Phillips & Associates
Phillips & Associates
Phillips & Associates
Avvo Clients Choice Awards 2014
10 Best Law Firm 2017
National Employment Lawyers Association
Million Dollar Advocates Forum
ABA - Defending Liberty Pursuing Justice
Lawyers of Distinction
Superlawyers
NYSTLA
New York County Lawyers' Association

Sexual harassment is a form of sex discrimination under most employment discrimination statutes in the U.S. New York City sexual harassment attorneys can bring claims under laws at three levels — federal, state, and city — depending on the circumstances of a particular case. A defendant can try to dispose of a case before it goes to trial by various means, including summary judgment. This is a type of judgment where a judge finds that no “material issues of fact” are in dispute. In February, a New York City court denied a motion for summary judgment in a sexual harassment lawsuit.

The New York City Human Rights Law (NYCHRL) prohibits discrimination in employment on the basis of gender, including sexual harassment. One type of sexual harassment claim alleges that unwanted sexual conduct was pervasive or severe enough that it created a hostile work environment and prevented the plaintiff from performing their job duties. The NYCHRL also bars employers from retaliating against an employee who reports unlawful discrimination.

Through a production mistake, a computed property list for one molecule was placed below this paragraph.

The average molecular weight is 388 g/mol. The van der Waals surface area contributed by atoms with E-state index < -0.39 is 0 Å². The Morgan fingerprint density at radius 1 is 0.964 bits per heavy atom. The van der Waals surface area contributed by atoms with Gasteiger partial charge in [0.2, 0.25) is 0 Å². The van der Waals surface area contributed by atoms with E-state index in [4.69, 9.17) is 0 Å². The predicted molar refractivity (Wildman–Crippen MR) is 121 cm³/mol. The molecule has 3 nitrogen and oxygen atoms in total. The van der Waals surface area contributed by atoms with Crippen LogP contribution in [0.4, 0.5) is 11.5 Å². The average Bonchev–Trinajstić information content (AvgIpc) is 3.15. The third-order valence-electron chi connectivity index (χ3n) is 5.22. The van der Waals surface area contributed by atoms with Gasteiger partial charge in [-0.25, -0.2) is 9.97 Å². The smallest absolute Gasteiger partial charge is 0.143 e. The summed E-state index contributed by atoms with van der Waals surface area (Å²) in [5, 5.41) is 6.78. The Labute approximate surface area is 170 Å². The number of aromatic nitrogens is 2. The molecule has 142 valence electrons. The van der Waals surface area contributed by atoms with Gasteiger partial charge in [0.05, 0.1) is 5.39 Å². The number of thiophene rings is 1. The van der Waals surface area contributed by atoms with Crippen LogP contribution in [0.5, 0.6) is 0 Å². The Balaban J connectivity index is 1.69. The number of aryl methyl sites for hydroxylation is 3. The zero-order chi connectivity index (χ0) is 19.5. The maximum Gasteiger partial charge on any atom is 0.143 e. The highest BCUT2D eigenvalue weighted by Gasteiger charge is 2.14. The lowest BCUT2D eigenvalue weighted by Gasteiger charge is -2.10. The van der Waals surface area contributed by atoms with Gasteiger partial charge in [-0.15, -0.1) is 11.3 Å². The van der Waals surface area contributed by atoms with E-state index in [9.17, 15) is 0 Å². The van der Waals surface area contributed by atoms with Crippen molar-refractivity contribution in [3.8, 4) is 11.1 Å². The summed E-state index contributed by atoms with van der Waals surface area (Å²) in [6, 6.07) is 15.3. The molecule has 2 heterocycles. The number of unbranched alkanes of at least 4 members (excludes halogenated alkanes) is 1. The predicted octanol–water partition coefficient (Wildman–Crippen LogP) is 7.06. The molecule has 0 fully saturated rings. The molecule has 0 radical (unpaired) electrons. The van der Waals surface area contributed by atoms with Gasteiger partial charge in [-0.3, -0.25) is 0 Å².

When a defendant moves for summary judgment on a claim under the NYCHRL, courts apply a “burden-shifting analysis” established by the U.S. Supreme Court in McDonnell Douglas Corp. v. Green, 411 U.S. 792 (1973). If the plaintiff can show that they belong to a protected class, that they were qualified for their job, and that they suffered some adverse consequence because of their membership in the protected class, the burden of proof shifts to the defendant to show a nondiscriminatory reason for its action. The plaintiff may then have a chance to show that the employer’s reasons were a pretext for discrimination.

Continue reading

While the #MeToo movement has made progress over the past several years in exposing sexual harassment in workplaces throughout the country, much work remains to be done. New York City sexual harassment attorneys know well that certain industries remain, in many ways, a “boys’ club” where female employees are expected to endure, at best, bawdy jokes and other inappropriate conduct. A lawsuit filed in a Manhattan federal courthouse in May 2020 alleges this kind of environment in a financial firm. The plaintiff alleges “relentless, egregious discrimination” on the basis of sex, followed by termination in retaliation for speaking out about it.

Sexual harassment is a type of sex discrimination in certain situations under New York City law, New York State law, and federal law. This includes a “hostile work environment” in which unwelcome conduct of a sexual nature is so severe or pervasive that a reasonable person would find it to be intolerable. Hostile work environments often involve a culture of sexual and/or sexist jokes or comments. A single incident, if severe enough, can support a hostile work environment claim, but most claims allege ongoing patterns of behavior.